On top of this, this vulnerability would have allowed any webpage to DOS (Denial of Service) a Mac by repeatedly joining a user to an invalid call," Leitschuh added. "Additionally, if you've ever installed the Zoom client and then uninstalled it, you still have a localhost web server on your machine that will happily re-install the Zoom client for you, without requiring any user interaction on your behalf besides visiting a webpage." According to Leitschuh, it took Zoom 10 days to confirm the vulnerability and in a meeting on June 11, he told Zoom there was a way to bypass the planned fix, but Zoom did not address these concerns when Zoom reported the vulnerability fixed close to two weeks later. The Zoom vulnerability resurfaced on July 7, Leitschuh disclosed on July 8 and Zoom patched the Mac client on July 9. Zoom also worked with Apple on a silent background update for Mac users, released July 10, which removed the Zoom localhost from systems. "Ultimately, Zoom failed at quickly confirming that the reported vulnerability actually existed and they failed at having a fix to the issue delivered to customers in a timely manner," Leitschuh wrote.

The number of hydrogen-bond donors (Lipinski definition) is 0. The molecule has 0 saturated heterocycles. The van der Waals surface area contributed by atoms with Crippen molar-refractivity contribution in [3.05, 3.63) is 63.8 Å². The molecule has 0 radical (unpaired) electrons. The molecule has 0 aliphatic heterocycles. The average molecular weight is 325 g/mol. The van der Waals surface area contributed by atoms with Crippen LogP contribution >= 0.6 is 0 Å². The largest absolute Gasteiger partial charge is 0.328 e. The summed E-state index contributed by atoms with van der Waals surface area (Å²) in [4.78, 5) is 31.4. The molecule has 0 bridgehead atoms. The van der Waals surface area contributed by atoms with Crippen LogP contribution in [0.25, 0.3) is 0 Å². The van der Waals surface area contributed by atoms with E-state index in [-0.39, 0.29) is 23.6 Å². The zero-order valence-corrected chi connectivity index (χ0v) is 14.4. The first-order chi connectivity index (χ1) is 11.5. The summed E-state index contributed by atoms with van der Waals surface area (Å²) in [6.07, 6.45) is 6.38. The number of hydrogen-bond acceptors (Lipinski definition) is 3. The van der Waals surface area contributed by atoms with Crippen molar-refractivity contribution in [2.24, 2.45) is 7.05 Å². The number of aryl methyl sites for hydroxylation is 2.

What exactly was ‘the enterprise’ in that context? If we think of ‘enterprise’ as organisation’, was it just NASA? Or did it include others in the consortium of US organisations that designed and built the launchers, the landers, all of the equipment for the missions? Did it include the broader international consortium of support-facilities such as ‘The Dish‘ at Parkes, New South Wales, through which the TV transmissions for the first moonwalk came? Did it include ‘competitors’ such as the Russian, Chinese and other national space-organisations? If we think of ‘enterprise’ as ‘a bold endeavour’, what was the respective endeavour? Just one moon-landing mission? – or all of them, from Apollo-11 to Apollo-17? Should we include all the other Apollo missions? All of the other US space-missions, before and after Apollo? To what extent would we include other moon-missions from other nations in the same enterprise? Space-explorations in general? Only crewed-missions, or robotic missions as well? Or could and should we extend this enterprise to include the overall story? – the dream of spaceflight and suchlike?